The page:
There have been instances, however, in which Latvia has gone beyond merely offering a variety of legal possibilities to avoid taxes. Formally, Latvia has improved its laws relating to money laundering. But several loopholes still remain, according to an analysis performed by Moneyval, the Council of Europe body focused on combating money laundering and terrorism financing. The report noted that adherence to regulations is not strictly monitored in all cases.
The result is that money with shady origins keeps appearing. In April 2012, the United Nations Security Council determined that Latvia's Parex Bank (which has since changed its name to Reverta) assisted military officers from the Ivory Coast in circumventing international sanctions. The bank refused to comment on the allegations. In mid-June of this year, a different Latvian bank was fined €191,000 ($249,000) for allegedly helping launder hundreds of millions of dollars that were stolen from the Russian government.
Latvia's financial marketplace is primarily attractive to customers from Russia and former Soviet states. Many private and corporate clients from these countries seek to keep their money safe from the kleptocratic elite at home. Others have darker motives.
Connections between Latvia and Russia have always run deep. Every second person in Riga has Russian origins and seven flights a day connect the city with the Russian capital. Even outside Riga, most people understand the Russian language and mentality. "Since the beginning of the 1990s, Latvia has continually expanded its status as a regional banking center for the former Soviet territories," says Tatiana Lutinska of Prime Consulting, a law firm in Rietumu Bank headquarters which manages foreign customers' holding companies.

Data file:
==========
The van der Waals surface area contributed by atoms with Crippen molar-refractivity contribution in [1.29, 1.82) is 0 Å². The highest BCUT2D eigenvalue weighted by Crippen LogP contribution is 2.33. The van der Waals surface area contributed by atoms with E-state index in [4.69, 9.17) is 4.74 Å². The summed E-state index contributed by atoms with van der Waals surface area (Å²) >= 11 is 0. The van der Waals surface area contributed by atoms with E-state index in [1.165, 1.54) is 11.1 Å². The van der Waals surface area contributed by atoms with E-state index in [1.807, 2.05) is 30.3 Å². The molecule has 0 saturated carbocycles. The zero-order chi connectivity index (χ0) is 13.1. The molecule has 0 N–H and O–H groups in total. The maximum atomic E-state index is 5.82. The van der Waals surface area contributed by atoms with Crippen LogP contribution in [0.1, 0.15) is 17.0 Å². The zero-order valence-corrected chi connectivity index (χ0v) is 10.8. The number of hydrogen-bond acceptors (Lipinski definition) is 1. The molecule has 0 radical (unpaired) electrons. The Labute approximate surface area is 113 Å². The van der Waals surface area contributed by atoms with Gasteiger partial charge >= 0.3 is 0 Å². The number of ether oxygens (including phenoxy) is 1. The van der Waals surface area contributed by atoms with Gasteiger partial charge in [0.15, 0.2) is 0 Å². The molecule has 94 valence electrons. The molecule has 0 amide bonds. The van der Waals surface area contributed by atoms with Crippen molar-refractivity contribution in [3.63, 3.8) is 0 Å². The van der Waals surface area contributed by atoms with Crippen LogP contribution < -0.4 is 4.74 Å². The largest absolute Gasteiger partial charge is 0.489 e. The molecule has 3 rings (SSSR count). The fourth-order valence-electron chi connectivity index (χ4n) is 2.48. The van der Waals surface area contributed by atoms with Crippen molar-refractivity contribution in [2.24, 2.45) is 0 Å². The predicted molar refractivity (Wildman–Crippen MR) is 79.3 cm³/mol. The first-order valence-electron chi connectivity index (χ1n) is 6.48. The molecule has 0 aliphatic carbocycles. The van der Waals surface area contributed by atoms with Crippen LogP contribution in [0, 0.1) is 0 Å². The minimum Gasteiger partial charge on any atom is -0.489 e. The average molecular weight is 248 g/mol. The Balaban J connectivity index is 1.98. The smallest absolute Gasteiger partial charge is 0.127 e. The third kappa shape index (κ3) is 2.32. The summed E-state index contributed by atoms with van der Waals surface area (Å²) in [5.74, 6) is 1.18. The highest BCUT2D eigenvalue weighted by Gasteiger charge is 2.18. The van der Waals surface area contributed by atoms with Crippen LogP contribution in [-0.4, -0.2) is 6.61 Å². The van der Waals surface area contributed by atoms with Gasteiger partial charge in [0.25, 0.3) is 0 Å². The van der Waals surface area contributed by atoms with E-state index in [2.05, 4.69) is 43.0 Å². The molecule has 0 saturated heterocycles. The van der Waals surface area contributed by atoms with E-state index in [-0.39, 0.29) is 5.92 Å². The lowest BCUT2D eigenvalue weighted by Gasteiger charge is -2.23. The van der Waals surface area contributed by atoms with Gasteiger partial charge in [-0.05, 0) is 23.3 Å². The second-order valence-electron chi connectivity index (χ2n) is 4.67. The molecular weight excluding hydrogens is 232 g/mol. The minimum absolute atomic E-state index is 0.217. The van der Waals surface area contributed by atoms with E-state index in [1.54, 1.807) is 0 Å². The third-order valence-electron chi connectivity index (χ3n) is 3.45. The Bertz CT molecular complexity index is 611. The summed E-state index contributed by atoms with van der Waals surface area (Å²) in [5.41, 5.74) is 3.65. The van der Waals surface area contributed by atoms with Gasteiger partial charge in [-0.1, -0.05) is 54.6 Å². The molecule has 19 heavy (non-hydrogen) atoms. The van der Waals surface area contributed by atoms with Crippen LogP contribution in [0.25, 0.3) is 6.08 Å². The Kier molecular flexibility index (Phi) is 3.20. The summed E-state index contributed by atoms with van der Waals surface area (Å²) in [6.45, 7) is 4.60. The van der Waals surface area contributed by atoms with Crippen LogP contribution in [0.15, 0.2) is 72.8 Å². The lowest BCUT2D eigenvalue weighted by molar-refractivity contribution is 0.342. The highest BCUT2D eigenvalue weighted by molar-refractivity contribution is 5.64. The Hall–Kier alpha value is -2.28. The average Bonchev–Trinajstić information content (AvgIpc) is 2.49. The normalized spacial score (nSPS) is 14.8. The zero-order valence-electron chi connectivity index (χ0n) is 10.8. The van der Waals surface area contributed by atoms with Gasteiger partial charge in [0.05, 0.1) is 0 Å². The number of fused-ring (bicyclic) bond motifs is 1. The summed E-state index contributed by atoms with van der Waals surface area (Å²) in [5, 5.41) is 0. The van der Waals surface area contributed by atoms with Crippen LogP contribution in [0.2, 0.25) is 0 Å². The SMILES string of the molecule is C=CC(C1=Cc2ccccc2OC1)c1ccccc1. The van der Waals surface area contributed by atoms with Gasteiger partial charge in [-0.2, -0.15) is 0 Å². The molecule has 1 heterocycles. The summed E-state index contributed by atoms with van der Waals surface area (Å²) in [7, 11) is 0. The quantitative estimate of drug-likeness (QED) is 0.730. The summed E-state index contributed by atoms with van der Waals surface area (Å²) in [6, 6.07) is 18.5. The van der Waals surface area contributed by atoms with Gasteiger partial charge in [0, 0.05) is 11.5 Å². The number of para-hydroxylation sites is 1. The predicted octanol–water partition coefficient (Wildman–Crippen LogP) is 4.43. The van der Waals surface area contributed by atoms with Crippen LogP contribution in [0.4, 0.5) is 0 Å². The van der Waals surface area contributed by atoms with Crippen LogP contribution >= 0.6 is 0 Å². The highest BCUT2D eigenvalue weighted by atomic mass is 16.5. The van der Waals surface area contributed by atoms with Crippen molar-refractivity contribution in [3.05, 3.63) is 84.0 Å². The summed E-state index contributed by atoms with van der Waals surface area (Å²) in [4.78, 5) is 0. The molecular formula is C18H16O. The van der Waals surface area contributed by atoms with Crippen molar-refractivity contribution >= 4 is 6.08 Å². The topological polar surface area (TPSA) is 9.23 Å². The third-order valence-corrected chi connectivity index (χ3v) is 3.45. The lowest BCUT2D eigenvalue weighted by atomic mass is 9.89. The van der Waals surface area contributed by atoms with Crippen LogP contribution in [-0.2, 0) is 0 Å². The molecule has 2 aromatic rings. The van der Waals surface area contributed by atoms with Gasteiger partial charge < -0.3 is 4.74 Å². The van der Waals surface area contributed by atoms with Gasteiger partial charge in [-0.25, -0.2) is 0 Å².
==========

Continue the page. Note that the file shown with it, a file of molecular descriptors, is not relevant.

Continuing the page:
Thanks to lower tax rates and the euro, interest is growing, Lutinska says. "We are receiving hundreds of inquiries from Russia, Belarus, Kazakhstan and Ukraine. Many want to move their money from Cyprus to Latvia. We are now better than Cyprus," she says.
Others are also trying to profit from the atmosphere of fear which has surrounded Cyprus. Privacy Management Group, an offshore agency headquartered in Cyprus, offered customers special conditions at the end of March for those who wanted to open a new account in Latvia. The offer was made just as the banking crisis was erupting in the Mediterranean island nation. At the time, Nicosia was forced to close the country's banks for 12 days to prevent huge quantities of money from being moved abroad.
For the moment, there is little concern about Latvia's financial health. Bank balance sheets in the country were only equivalent to 128 percent of the country's gross domestic product at the end of last year. The EU average is 359 percent.
Stable Financial System?
But with lower tax rates and impending euro-zone membership, that could soon change. "Latvia's share of fees paid by offshore havens has risen sharply in recent years," says Meinzer of the Tax Justice Network. "This trend is likely to continue." Rietumu manager Suharenko hopes that "at least 10 percent of the capital in Cyprus comes to Latvia" in the next three years.